In yesterday's Times (here), Thomas Friedman writes that -- even as our focus continues to shift to Afghanistan -- the US should not lose sight of the critical importance of supporting the nascent democracy in Iraq.
Friedman says that the US should push the Iraqi government to hold "open list" elections, which would allow Iraqis to vote for individual candidates (rather than being limited to voting for parties). The 2005 elections did not use open lists, and Friedman thinks using closed lists next year would allow party insiders to maintain too much control.
337. Is part of Friedman's concern that fewer Iraqis will vote if they think the outcome is preordained by those already in power?
The open list vs. closed list issue reminds me of late 19th century American efforts to expand the use of primaries (rather than limiting candidate selection to party elders).
Friedman reports that Nouri al-Maliki is going to run, next year, as a candidate of the multi-sect State of Law coalition, whereas to date he has represented the Dawa Party. Dawa is exclusively Shiite, and Friedman believes that the decision by Maliki and others to use cross-sectarian parties represents a maturation in Iraqi democracy. Here's Maliki, as quoted by Friedman:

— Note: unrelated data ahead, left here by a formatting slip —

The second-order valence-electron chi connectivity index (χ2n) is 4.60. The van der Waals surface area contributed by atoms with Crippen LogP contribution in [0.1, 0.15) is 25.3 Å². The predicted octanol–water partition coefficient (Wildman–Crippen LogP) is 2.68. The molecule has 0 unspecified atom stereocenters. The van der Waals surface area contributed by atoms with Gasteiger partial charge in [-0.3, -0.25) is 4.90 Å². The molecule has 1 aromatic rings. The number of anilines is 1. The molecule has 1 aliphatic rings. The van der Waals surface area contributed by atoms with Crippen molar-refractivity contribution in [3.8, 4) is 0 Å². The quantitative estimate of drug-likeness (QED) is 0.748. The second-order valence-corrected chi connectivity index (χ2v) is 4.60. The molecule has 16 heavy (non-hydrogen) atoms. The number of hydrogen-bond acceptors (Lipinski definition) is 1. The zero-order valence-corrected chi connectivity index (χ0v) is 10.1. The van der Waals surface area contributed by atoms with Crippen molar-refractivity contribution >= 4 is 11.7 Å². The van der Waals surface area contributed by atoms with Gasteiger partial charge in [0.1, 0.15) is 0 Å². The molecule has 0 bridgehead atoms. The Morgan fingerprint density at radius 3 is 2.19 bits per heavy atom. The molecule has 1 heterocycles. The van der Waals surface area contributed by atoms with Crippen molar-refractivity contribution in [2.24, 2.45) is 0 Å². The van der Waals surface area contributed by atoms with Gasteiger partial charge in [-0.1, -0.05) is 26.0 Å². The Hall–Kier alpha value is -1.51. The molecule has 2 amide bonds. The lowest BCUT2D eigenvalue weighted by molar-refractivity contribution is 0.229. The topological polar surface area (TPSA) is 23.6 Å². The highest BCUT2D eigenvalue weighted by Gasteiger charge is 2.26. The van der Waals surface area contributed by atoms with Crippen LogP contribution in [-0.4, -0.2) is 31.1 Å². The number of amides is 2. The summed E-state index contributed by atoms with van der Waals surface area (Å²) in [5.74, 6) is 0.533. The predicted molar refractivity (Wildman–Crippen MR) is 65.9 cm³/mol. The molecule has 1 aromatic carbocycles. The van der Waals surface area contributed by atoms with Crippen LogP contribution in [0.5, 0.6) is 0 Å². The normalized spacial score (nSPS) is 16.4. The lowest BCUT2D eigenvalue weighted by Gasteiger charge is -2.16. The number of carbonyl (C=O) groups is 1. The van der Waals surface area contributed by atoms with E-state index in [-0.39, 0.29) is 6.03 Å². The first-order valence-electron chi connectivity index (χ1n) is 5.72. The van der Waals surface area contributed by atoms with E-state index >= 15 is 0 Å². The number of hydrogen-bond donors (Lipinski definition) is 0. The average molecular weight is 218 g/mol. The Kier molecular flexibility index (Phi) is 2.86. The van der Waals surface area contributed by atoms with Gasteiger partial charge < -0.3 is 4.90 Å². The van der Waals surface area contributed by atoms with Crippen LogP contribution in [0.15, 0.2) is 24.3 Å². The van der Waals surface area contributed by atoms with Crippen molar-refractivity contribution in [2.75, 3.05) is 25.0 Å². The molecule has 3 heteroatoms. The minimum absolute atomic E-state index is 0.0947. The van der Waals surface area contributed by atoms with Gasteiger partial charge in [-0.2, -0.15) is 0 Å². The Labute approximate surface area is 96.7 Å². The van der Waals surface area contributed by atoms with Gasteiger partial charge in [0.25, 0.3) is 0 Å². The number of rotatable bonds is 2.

"Iraq cannot be ruled by one color or religion or sect ... We clearly saw that sectarianism and ethnic grouping threatened our national unity. Therefore, I believe we should bring all these different colors together and establish Iraq as a country built on rule of law and equity and citizenship. The Iraqi people encouraged us. They want this. Other parties are also organizing themselves like this. No one can run anymore as a purely sectarian bloc. ... Our experiment is very unique in this region."Maliki is sounding like a real leader. Particularly in light of the shortcomings of Karzai in Afghanistan, the Administration must be fairly happy with Maliki's moderation.
338. In terms of government services, is Maliki "delivering the goods"? For example, has he developed a tax system that works and effectively uses oil revenues to pay for government programs?
In a piece of good news from Friedman's article, there are now more than 100 newspapers in Iraq.
The bad news, however, is that yesterday two car bombs in Baghdad yesterday killed 132 people; this was the largest bombing in Baghdad since 2007 and is being described as an attempt to decrease people's faith in the ability of Maliki's government to maintain security. Here is a photo taken after the bombing; it was taken by Joao Silva and is in this morning's Times: